Short-time work (STW) is one of the most frequently used tools in times of economic crisis. It involves the temporary reduction of working time in order to secure employment and employees’ income, while at the same time enabling companies to reduce labour costs through state support.

During the economic and financial crisis in 2008/2009, Germany, in particular, benefitted from the widespread use of STW in containing unemployment despite a massive slump in economic output. It is therefore no surprise that in response to the current COVID 19 crisis, the use of STW may reach new record heights in Germany. The German government estimates that as a consequence of the COVID 19 crisis, the number of employees in short-time work could increase to approximately 2.35 million workers in 2020. In the last two decades, the number of workers affected by STW ranged between 100,000 and 200,000 per year.

However, a debate has recently emerged about the level of STW compensation, which currently amounts to 60 or (in households with children) 67 percent of the net pay. Against this background, German trade unions demand an increase of the statutory STW allowance to at least 80 percent of the net pay for the duration of the COVID 19 crisis. A just published study on Short-time compensation in the Corona crisis by Thorsten Schulten from the Institute of Economic and Social Research (WSI) in Düsseldorf and Torsten Müller from the ETUI illustrates that Germany is indeed at the bottom of the league among European countries with comparable regulations. The study furthermore illustrates that it is only through industry-level collective agreements negotiated by trade unions and employers’ associations that the German STW allowance reaches the same level as that of other European countries. In view of the low level of collective bargaining coverage in Germany, particularly in low-wage sectors, however, only a minority of employees actually benefit from these more beneficial arrangements.

Many European countries pay a significantly higher STW allowance of 80 to 100 percent. Of the 15 European countries included in the study, four countries (Ireland, Denmark, the Netherlands and Norway) pay an STW allowance that covers up to 100 percent of the loss of wages (see the graph below). In Sweden, the STW compensation varies between 92.5 and 96 percent depending on the extent of STW. In four countries (Austria, the UK, Italy and Switzerland), the STW allowance is 80 percent, with the lower wage groups in Austria receiving a higher premium of up to 90 percent. In Spain, Belgium and France, 70 percent of the loss of earnings is compensated, while in Portugal two thirds (66.66 percent) are paid. The STW allowance is paid on a net or gross basis, depending on the country. In countries where gross pay is compensated, the net payment can be even higher. This is the case in France, for example, where due to the tax exemption, a STW allowance of 70 percent the gross wage corresponds to a net compensation of 84 percent.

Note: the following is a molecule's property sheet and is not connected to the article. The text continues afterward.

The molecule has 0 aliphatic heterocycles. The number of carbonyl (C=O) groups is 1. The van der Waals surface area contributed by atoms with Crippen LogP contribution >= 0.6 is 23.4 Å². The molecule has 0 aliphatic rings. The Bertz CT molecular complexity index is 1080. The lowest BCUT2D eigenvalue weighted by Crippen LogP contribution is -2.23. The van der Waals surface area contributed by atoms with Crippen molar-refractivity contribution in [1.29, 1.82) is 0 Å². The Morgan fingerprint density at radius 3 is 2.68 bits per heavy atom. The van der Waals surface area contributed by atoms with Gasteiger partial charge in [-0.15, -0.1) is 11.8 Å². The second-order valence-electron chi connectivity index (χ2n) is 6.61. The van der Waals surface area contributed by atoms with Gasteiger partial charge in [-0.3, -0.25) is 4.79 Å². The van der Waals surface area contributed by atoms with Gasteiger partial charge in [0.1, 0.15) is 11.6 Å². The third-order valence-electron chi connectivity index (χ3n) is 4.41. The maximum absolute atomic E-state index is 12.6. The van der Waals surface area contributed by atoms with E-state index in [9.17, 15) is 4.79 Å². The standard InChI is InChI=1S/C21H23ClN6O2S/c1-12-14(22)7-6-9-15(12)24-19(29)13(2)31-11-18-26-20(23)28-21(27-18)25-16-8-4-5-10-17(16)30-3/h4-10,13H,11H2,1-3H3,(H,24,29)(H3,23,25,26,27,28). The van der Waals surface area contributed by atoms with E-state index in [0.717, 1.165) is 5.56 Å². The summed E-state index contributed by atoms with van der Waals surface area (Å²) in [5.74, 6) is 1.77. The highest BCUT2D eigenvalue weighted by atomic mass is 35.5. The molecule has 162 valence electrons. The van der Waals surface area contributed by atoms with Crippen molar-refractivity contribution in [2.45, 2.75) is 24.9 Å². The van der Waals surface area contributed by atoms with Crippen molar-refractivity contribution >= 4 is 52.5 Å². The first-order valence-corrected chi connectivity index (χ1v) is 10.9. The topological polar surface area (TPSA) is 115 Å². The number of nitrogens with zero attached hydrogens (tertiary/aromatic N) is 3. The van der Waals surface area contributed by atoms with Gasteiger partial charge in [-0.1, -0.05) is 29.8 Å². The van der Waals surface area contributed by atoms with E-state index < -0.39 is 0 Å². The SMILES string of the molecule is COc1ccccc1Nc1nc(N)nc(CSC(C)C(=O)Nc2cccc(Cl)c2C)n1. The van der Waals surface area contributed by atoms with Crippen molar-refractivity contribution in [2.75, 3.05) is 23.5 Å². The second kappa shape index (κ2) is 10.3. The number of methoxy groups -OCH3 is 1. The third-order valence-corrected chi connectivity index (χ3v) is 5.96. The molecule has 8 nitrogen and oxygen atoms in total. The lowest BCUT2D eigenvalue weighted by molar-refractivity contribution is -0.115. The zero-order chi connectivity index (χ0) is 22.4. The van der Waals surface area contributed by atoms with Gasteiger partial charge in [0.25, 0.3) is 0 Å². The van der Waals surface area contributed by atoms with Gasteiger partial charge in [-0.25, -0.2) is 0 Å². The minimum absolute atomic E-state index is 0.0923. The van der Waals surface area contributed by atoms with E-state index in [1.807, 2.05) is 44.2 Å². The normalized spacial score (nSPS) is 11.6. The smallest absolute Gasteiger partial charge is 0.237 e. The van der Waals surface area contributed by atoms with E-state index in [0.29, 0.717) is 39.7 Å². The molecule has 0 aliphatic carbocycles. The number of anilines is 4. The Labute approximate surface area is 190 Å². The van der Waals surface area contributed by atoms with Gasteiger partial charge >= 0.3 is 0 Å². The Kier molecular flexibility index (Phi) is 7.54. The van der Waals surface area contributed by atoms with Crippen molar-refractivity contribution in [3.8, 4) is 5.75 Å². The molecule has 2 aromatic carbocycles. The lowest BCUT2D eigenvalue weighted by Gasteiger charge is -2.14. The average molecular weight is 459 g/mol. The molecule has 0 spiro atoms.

Graph: Short-Time allowance in percent of pay in selected European countries


Note: * In some industries the level is substantially higher where it is supplemented by collective agreements.
Source: Schulten and Müller: Kurzarbeitergeld in der Corona-Krise – Aktuelle Regelungen in Deutschland und Europa, WSI Policy Brief Nr. 38, 04/2020


In Germany, the loss of income resulting from STW is partially compensated for by industry-level collective agreements, which generally increase the statutory STW allowance up to a level between 75 and 100 percent of net pay. Examples of industries which in the context of the COVID 19 crisis have negotiated improved conditions include: the film industry (100% of net wages); metalworking (80-97%); chemicals (90%); automotive craft (KfZ-Handwerk) (90%); systems-based food catering sector (Systemgastronomie) (90%); textiles services (80%); and the wood and plastics industry (75%).

According to the authors Schulten and Müller, even though more and more industries have collective agreements to increase the STW compensation, they will only apply to a minority of the employees covered by the agreement. As Schulten and Müller point out, "particularly in the classic low-wage sectors, there are often no collectively agreed subsidies supplementing the statutory STW allowance". Furthermore, in low-wage sectors, collective bargaining coverage is usually particularly low. "However, low-income employees in particular cannot make ends meet for long with a net income loss of 40 percent. For the period of the COVID-19 crisis, the researchers therefore argue that Germany should increase its statutory STW allowance to at least 80 percent of the net pay, similar to the situation in other European countries and in particular Austria, with a higher increase of up to 90 percent for employees in the low-wage sector.

written by Torsten Müller, senior researcher at the ETUI